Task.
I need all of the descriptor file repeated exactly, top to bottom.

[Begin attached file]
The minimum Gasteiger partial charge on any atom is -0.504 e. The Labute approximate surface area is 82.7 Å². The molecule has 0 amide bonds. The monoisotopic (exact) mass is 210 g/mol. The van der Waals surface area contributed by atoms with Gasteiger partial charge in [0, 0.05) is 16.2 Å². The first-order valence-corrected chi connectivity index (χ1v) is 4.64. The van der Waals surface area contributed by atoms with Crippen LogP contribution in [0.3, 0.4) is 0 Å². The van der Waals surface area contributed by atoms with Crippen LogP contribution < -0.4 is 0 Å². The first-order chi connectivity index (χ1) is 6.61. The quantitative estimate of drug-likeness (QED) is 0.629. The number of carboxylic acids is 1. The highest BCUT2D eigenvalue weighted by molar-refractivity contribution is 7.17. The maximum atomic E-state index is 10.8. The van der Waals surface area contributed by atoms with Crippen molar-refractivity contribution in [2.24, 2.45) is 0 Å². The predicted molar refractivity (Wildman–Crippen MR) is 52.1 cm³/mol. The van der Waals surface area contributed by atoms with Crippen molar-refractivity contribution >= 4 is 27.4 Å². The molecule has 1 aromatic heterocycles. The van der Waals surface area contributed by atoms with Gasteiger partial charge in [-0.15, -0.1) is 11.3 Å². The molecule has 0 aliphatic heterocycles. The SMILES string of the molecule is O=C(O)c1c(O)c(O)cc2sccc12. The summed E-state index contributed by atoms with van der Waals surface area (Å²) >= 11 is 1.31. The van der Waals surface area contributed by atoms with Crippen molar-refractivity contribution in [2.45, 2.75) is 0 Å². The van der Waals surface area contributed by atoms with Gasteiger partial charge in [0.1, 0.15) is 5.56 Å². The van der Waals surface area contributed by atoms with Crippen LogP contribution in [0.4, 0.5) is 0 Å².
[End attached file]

The minimum Gasteiger partial charge on any atom is -0.504 e. The Labute approximate surface area is 82.7 Å². The molecule has 0 amide bonds. The monoisotopic (exact) mass is 210 g/mol. The van der Waals surface area contributed by atoms with Gasteiger partial charge in [0, 0.05) is 16.2 Å². The first-order valence-corrected chi connectivity index (χ1v) is 4.64. The van der Waals surface area contributed by atoms with Crippen LogP contribution in [0.3, 0.4) is 0 Å². The van der Waals surface area contributed by atoms with Crippen LogP contribution < -0.4 is 0 Å². The first-order chi connectivity index (χ1) is 6.61. The quantitative estimate of drug-likeness (QED) is 0.629. The number of carboxylic acids is 1. The highest BCUT2D eigenvalue weighted by molar-refractivity contribution is 7.17. The maximum atomic E-state index is 10.8. The van der Waals surface area contributed by atoms with Crippen molar-refractivity contribution in [2.24, 2.45) is 0 Å². The predicted molar refractivity (Wildman–Crippen MR) is 52.1 cm³/mol. The van der Waals surface area contributed by atoms with Crippen molar-refractivity contribution >= 4 is 27.4 Å². The molecule has 1 aromatic heterocycles. The van der Waals surface area contributed by atoms with Gasteiger partial charge in [-0.15, -0.1) is 11.3 Å². The molecule has 0 aliphatic heterocycles. The SMILES string of the molecule is O=C(O)c1c(O)c(O)cc2sccc12. The summed E-state index contributed by atoms with van der Waals surface area (Å²) >= 11 is 1.31. The van der Waals surface area contributed by atoms with Crippen molar-refractivity contribution in [2.45, 2.75) is 0 Å². The van der Waals surface area contributed by atoms with Gasteiger partial charge in [0.1, 0.15) is 5.56 Å². The van der Waals surface area contributed by atoms with Crippen LogP contribution in [0.4, 0.5) is 0 Å².